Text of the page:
London Business School | Mr. Global Graduate Scheme
GMAT 750, GPA 7.2/10
Harvard | Mr. Aero Software ENG
GRE 312, GPA 3.3
Tuck | Mr. Global Corp Comms
GRE 325, GPA 3.4
Harvard | Ms. Transformation
GMAT 720, GPA 3.6
Kellogg | Mr. Lucky Banker
GMAT 730, GPA 4.0
Chicago Booth | Mr. Honduras IE
GMAT 730, GPA 3.4
Stanford GSB | Mr. Energy Reform
GMAT 700, GPA 3.14 of 4
Stanford GSB | Ms. Startup Poet
GRE 330, GPA 3.2
HEC Paris | Mr. iOS App Developer
GMAT 610, GPA 3.3
INSEAD | Mr. Sailor in Suit
GMAT 740, GPA 3.6
IU Kelley | Ms. Biracial Single Mommy
, GPA 2.5/3.67 Grad
Harvard | Mr. Startup
GRE 327, GPA 3.35
Harvard | Mr. Public Finance
GMAT 720, GPA 3.9
Stanford GSB | Mr. Rocket Scientist Lawyer
GMAT 730, GPA 3.65 Cumulative
Kellogg | Mr. Danish Raised, US Based
GMAT 710, GPA 10.6 out of 12
Darden | Mr. Leading Petty Officer
GRE (MCAT) 501, GPA 4.0
Harvard | Ms. Almost Ballerina
GRE ..., GPA ...
Darden | Mr. Federal Consultant
GMAT 780, GPA 3.26
Harvard | Mr. Polyglot
GMAT 740, GPA 3.65
Darden | Mr. Engineer Consultant
GMAT 730, GPA 3.47
Stanford GSB | Mr. Navy Officer
GMAT 770, GPA 4.0
Stanford GSB | Mr. Systems Change
GMAT 730, GPA 4
Tuck | Mr. Consulting To Tech
GMAT 750, GPA 3.2
Harvard | Ms. Ambitious Hippie
GRE 329, GPA 3.9
Harvard | Mr. Milk Before Cereals
GMAT 710, GPA 3.3 (16/20 Portuguese scale)
Harvard | Mr. Sales To Consulting
GMAT 760, GPA 3.49
INSEAD | Ms. Hope & Goodwill
GMAT 740, GPA 3.5

Class of 2015: The World’s Best & The Brightest MBAs

Tim O'Neil of the University of Minnesota's Carlson School of Management

Tim O’Neil of the University of Minnesota’s Carlson School of Management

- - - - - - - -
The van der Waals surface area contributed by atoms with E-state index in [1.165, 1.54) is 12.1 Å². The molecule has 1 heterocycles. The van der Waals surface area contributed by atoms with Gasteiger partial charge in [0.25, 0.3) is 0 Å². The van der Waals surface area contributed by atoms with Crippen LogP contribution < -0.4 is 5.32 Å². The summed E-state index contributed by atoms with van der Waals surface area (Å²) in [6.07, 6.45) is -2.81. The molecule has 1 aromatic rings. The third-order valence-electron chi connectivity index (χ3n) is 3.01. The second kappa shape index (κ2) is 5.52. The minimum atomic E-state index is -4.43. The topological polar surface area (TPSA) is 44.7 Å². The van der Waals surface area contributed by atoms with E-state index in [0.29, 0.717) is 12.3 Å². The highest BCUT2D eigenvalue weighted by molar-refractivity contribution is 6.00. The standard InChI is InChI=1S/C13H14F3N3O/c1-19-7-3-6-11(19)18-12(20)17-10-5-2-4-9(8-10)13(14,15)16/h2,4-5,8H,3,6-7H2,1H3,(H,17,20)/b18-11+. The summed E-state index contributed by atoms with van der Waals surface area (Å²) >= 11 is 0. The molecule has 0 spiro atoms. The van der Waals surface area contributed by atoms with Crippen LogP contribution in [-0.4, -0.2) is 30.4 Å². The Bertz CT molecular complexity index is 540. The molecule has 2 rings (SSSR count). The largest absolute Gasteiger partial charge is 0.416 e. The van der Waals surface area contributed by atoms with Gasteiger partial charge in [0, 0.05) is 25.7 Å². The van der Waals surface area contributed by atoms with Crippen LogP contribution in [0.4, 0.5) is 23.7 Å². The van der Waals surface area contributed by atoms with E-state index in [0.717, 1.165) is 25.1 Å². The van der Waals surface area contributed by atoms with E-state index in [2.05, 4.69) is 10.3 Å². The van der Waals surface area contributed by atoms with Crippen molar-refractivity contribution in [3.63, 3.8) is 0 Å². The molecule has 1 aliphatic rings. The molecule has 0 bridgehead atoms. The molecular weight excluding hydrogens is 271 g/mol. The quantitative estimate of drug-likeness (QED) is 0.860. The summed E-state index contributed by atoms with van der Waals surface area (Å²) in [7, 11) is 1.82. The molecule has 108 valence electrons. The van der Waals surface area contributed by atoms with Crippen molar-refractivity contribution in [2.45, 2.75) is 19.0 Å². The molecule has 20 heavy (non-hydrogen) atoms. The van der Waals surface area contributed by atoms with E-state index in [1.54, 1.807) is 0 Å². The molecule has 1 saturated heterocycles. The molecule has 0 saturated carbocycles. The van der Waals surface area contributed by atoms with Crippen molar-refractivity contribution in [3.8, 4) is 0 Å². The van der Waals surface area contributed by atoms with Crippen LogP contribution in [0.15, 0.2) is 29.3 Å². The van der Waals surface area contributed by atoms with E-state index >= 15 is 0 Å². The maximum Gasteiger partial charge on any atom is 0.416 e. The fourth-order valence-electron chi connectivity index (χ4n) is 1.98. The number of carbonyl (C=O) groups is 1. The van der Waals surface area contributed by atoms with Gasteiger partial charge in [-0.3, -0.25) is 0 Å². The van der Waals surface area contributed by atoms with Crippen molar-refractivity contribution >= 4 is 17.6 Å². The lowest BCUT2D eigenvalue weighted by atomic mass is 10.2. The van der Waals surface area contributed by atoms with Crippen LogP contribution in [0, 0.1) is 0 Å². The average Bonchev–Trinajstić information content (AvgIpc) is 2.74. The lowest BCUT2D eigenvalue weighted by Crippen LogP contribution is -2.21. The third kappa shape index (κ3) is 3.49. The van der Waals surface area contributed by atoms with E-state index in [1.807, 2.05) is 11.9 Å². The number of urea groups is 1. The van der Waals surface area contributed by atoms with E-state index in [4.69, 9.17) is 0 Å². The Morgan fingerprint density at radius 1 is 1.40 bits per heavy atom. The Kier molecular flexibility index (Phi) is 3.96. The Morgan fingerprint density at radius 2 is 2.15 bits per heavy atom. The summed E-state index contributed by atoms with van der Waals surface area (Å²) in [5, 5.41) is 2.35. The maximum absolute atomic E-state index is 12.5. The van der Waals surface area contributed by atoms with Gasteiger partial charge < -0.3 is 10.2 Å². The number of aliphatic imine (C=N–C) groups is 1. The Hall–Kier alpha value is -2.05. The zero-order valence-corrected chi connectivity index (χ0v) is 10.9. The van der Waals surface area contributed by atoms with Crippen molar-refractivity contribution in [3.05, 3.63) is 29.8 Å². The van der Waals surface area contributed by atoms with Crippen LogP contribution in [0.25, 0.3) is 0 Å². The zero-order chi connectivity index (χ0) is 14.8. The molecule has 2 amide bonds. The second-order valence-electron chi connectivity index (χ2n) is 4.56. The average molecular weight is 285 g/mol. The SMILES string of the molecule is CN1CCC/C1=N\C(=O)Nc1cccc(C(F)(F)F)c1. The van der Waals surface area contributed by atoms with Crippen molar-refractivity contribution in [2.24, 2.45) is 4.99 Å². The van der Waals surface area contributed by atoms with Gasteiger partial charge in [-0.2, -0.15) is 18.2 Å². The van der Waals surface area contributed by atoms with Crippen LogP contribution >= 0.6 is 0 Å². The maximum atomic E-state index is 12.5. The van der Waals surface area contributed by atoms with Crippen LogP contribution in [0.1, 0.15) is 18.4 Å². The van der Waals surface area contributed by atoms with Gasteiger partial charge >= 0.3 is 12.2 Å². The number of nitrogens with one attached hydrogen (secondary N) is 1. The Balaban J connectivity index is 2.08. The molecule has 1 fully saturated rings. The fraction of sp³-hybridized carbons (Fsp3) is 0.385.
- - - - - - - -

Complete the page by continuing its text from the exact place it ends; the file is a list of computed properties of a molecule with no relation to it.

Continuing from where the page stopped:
Best of 2015Move over, Dos Equis. You’ll find some of the world’s most interesting people matriculating on business school campuses. Take Duke daredevil Bering Tsang. Last year, he traveled to Chile for a 1,200 mile motorcycle ride through the backroads, mountains, and vineyards. Just one problem: He’d never driven a motorcycle before. Sure enough, this marine quickly figured it, joking that he was flying 80 mph up the highway a few hours after he started. And you’ll find plenty more from this list. Purdue’s Eric Barajas lists one of his hobbies as “extreme camping” (i.e. live off the wilderness for a week).

The University of Rochester’s Kanika Chopra is a Sudoku champion in India. Vanderbilt’s Gina Bruno recorded commercials for Radio Disney as a child. Boston University’s Blair Merlino competed in rodeos as an undergraduate. Ohio State’s John Lockwood helped launch a version of Sesame Street in Pakistan. North Carolina’s Taylor Mallard once changed her name in college on a whim. And Northwestern’s Bruno Valle played in a Green Day and Weezer cover band in high school. Ah, the stories they could tell.


Indeed, this year’s Top 50 weren’t shy about swapping stories and offering advice to future MBAs. For one, check your ego at the door. “The hardest part of business school is realizing that everything you thought you knew about prioritization, mental stamina and your relative level of intelligence is basically false,” says Texas A&M’s Robyn Peters, who graduated as her program’s valedictorian. She also emphasizes building relationships during the two years. “Your network is your net worth,” she cracks.

Anne-Marie Kruk of the London Business School also warns students to set priorities and limits early on. “The hardest part of business school was saying no to things! There were so many opportunities to get involved in the community and I learnt along the way that it was better to focus my attentions on a few positions and make long-lasting, contributions with impact.”

Even more, Minnesota’s Alyssa Callister, a Goldman Sachs alum who will be joining McKinsey after graduation, implores students to take time to reflect and plan. “Business school is a great time to take a step back and be intentional about the type of employee, colleague, and manager that you want to be. Take the opportunity to create your personal brand.”

Business school is a time of transition, trial, and transformation. It’s a whirlwind of projects, trips, events, cases, and interviews that goes by before you know it. Once you look back on it, one thing is clear. You won’t believe just how much you accomplished in such a short time.

Congratulations, Class of 2015! You’ve earned it.

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